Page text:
Coinye crypto-currency
The creators of Coinye have been requested to stop by Kanye West lawyers.

Lawyers representing Kanye West have filed a cease-and-desist order against the creators of Coinye West, a crypto-currency similar to bitcoin.

Due to be launched on 11 January, the currency was developed as interest in decentralised crypto-currencies bitcoin and the cheaper litecoin reached new highs.

The legal document, dated 6 January, includes an image of the Coinye currency, which features a cartoon representation of the hip-hop artists and record producer; it is argued that this image infringes on West's trademark.

Addressing the creators of Coinye, letter reads: "Given Mr. West's wide-ranging entrepreneurial accomplishments, consumers are likely to mistakenly believe that Mr. West is the source of your services."

In response to the legal challenge, the currency's creators are looking to move its launch forward, possibly to as early as 7 January. Speaking to the Wall Street Journal over Skype instant messaging, one of the currency's coders said: "We want to release this it the public before the man car try to crush it. They'll still come after us, but that's OK."

The cease-and-desist document requests that the creators of Coinye stop using the name, or a variation of it, hand over their website and deactivate the associated Facebook and Twitter accounts for Coinye.

In an attempt to out-maneuver West's legal team, the creators of Coinye have altered the cartoon image, dropped the 'West' from its name and moved their website from a .com domain to one registered in India.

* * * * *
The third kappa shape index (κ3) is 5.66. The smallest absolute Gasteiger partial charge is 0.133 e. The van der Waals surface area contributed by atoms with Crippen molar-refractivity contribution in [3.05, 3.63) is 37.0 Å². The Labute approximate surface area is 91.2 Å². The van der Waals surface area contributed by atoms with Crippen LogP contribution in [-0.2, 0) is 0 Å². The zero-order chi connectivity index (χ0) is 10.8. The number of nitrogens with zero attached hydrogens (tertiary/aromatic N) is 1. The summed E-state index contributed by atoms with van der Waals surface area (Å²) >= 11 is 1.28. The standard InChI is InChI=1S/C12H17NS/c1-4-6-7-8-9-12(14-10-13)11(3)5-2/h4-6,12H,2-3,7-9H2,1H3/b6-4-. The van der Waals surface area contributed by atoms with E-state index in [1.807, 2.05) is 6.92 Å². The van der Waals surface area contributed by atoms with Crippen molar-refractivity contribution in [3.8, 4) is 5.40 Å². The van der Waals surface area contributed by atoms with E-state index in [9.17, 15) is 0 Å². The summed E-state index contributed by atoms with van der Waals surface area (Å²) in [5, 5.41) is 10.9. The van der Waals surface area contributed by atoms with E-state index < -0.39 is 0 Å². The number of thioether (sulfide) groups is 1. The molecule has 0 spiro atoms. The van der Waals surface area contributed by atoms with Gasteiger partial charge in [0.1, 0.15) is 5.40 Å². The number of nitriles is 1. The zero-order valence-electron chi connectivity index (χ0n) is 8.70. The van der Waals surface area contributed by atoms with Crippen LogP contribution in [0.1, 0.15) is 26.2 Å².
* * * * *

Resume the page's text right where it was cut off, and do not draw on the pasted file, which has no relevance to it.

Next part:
The newly located site states: "Due to legal pressure, we will be launching today January 7, at 7:00pm, Pacific Standard Time." This is 3am, 8 January in the UK.

A Twitter account for Coinye tweeted: "Who gon stop me huh? Coinye feelin' the heat, gonna spread what we got so far before the bigwigs steal our work."

We wonder if Koindashian will be next.

For much of 2013, bitcoin and litecoin were the only crypto-currencies publicised by the media, but they were joined in December by Dogecoin, which features a dog on a gold coin as its symbol and is based on the Doge internet meme.

In early January, veteran bitcoin developer Matt Corallo created, a site letting any visitor create their own version of bitcoin and calling it whatever they want. The cost of creating a new virtual currency is 0.01 bitcoins, or around $10.

Once created, coins for the new currency can be mined by computers solving mathematical equations, just as bitcoin is mined - however, the value of these coins is likely to remain incredibly low compared to five-year-old bitcoin, which currently trades for around $1,000 per coin.